There are indications that, in the case of benzodiazepines and benzodiazepine-like agents with a short duration of action, withdrawal phenomena can become manifest within the dosage interval, especially when the dosage is high.
Benzodiazepines or benzodiazepine-like agents such as Zolpidem Tartrate (Zolpitaj) may induce anterograde amnesia. The condition occurs most often several hours after ingesting the product. In order to reduce the risk, patients should ensure that they will be able to have an uninterrupted sleep of 8 hours (see section 4.8).
Other psychiatric and “paradoxical” reactions:
Other psychiatric and paradoxical reactions like restlessness, exacerbated insomnia, agitation, irritability, aggression, delusion, anger, nightmares, hallucinations, psychosis, abnormal behaviour and other adverse behavioural effects are known to occur when using benzodiazepines or benzodiazepine-like agents. Should this occur, use of the product should be discontinued. These reactions are more likely to occur in the elderly.
Somnambulism and associated behaviours:
Sleep walking and other associated behaviours such as “sleep driving”, preparing and eating food, making phone calls or having sex, with amnesia for the event, have been reported in patients who had taken Zolpidem Tartrate (Zolpitaj) and were not fully awake. The use of alcohol and other CNS-depressants with Zolpidem Tartrate (Zolpitaj) appears to increase the risk of such behaviours, as does the use of Zolpidem Tartrate (Zolpitaj) at doses exceeding the maximum recommended dose. Discontinuation of Zolpidem Tartrate (Zolpitaj) should be strongly considered for patients who report such behaviours (for example, sleep driving), due to the risk to the patient and others (see sections 4.5 and 4.8).
Due to its pharmacological properties, zolpidem can cause drowsiness and a decreased level of consciousness, which may lead to falls and consequently to severe injuries.
4.5 Interaction with other medicinal products and other forms of interaction
Concomitant intake with alcohol:
The sedative effect may be enhanced when the product is used in combination with alcohol. This affects the ability to drive or use machines.
Take into account
Combination with CNS depressants:
Enhancement of the central depressive effect may occur in cases of concomitant use with antipsychotics (neuroleptics), hypnotics, anxiolytics/sedatives, antidepressant agents, narcotic analgesics, antiepileptic drugs, anaesthetics and sedative antihistamines. Therefore, concomitant use of Zolpidem Tartrate (Zolpitaj) with these drugs may increase drowsiness and next-day psychomotor impairment, including impaired driving ability (see sections 4.4 and 4.7). Also, isolated cases of visual hallucinations were reported in patients taking Zolpidem Tartrate (Zolpitaj) with antidepressants including bupropion, desipramine, fluoxetine, sertraline and venlafaxine.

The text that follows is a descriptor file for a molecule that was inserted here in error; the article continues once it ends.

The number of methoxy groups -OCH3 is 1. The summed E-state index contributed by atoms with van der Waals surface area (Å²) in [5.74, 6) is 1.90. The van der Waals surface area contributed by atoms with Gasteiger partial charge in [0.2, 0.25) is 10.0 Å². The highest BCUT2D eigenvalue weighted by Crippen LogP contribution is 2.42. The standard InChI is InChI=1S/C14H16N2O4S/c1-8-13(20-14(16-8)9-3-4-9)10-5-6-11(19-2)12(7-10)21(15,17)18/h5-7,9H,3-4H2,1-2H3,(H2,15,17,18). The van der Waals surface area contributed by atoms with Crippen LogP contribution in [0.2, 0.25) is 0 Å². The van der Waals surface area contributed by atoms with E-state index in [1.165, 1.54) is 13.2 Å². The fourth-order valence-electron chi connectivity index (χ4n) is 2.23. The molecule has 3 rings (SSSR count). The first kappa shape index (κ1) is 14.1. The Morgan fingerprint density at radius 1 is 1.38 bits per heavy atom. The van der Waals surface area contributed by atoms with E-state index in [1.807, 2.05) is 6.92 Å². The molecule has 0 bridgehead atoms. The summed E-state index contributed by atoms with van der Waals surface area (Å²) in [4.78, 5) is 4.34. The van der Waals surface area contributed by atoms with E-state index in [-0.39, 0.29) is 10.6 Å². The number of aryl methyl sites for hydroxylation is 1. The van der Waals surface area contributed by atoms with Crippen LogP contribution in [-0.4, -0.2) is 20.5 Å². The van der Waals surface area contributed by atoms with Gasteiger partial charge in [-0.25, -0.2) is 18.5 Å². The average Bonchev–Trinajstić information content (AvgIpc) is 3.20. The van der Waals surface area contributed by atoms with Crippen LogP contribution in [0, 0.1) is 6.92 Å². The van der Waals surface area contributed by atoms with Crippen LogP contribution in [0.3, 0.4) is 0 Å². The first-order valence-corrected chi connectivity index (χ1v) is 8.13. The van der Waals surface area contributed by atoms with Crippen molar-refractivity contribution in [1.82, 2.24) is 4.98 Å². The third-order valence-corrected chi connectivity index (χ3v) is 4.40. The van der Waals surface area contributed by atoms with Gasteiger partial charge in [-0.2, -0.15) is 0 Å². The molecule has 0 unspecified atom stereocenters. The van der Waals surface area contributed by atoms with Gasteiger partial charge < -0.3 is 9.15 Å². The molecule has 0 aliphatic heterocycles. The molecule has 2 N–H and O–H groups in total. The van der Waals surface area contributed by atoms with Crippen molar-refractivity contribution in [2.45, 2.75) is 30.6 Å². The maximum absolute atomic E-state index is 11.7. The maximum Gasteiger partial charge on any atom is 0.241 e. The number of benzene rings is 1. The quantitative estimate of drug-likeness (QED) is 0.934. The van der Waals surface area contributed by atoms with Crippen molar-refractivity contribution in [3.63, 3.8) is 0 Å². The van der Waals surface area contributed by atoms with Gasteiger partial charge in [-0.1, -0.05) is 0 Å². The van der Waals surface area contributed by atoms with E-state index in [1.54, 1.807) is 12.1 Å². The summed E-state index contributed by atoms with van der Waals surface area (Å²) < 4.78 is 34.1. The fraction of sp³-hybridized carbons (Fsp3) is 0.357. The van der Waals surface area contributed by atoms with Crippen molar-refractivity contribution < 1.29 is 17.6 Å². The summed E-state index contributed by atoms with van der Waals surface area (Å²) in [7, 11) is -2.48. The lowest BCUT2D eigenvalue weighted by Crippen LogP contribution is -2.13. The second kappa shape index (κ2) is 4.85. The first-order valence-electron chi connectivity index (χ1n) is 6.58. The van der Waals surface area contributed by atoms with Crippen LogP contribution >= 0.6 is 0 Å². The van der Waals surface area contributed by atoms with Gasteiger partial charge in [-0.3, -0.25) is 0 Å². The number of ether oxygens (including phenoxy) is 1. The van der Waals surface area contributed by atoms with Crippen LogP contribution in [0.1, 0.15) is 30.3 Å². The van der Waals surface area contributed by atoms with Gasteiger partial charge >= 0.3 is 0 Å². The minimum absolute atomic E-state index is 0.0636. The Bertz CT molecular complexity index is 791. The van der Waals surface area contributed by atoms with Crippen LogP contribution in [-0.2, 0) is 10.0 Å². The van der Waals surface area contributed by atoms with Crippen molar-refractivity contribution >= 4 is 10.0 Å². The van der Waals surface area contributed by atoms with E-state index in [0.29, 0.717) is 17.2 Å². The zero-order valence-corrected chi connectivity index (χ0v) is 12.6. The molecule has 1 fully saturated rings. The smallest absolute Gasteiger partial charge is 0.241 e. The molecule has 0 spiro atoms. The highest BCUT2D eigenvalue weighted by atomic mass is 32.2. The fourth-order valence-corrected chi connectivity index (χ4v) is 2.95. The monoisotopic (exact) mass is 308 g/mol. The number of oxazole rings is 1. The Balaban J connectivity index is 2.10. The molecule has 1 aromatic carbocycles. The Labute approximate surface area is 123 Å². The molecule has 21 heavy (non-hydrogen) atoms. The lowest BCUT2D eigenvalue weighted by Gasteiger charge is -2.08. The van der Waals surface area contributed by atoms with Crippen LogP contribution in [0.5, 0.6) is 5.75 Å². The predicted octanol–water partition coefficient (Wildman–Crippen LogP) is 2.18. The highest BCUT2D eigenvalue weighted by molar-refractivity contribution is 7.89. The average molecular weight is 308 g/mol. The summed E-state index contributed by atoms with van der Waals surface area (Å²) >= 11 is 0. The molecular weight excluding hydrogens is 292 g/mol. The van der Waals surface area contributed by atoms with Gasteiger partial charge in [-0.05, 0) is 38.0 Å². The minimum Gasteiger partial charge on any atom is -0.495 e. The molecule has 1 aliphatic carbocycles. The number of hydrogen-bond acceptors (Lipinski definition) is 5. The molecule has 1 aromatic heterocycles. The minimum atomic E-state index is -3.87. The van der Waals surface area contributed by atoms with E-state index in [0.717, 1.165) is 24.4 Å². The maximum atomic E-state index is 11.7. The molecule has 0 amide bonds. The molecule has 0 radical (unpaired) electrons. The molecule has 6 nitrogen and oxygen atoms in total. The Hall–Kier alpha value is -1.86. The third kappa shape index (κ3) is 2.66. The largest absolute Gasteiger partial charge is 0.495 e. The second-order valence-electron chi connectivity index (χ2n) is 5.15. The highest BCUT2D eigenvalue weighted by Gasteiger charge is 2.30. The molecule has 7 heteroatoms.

Co-administration of fluvoxamine may increase blood levels of zolpidem tartrate, concurrent use is not recommended.
In the case of narcotic analgesics enhancement of euphoria may also occur leading to an increase in psychological dependence.
The concomitant use of sedative medicines such as benzodiazepines or related drugs such as Zolpidem Tartrate (Zolpitaj) with opioids increases the risk of sedation, respiratory depression, coma and death because of additive CNS depressant effect. The dosage and duration of concomitant use should be limited (see section 4.4).
CYP450 inhibitors and inducers:
Co- administration of ciprofloxacin may increase blood levels of zolpidem tartrate, concurrent use is not recommended.
Compounds which inhibit certain hepatic enzymes (particularly cytochrome P450) may enhance the activity of benzodiazepines and benzodiazepine-like agents.
Zolpidem tartrate is metabolised via several hepatic cytochrome P450 enzymes, the main enzyme being CYP3A4 with the contribution of CYP1A2. The pharmacodynamic effect of zolpidem tartrate is decreased when it is administered with a CYP3A4 inducer such as rifampicin and St. John’s Wort. St. John’s Wort has been shown to have a pharmacokinetic interaction with zolpidem. Mean Cmax and AUC were decreased (33.7 and 30.0% lower, respectively) for zolpidem administered with St. John’s Wort compared to zolpidem administered alone. Co-administration of St. John’s Wort may decrease blood levels of zolpidem, concurrent use is not recommended.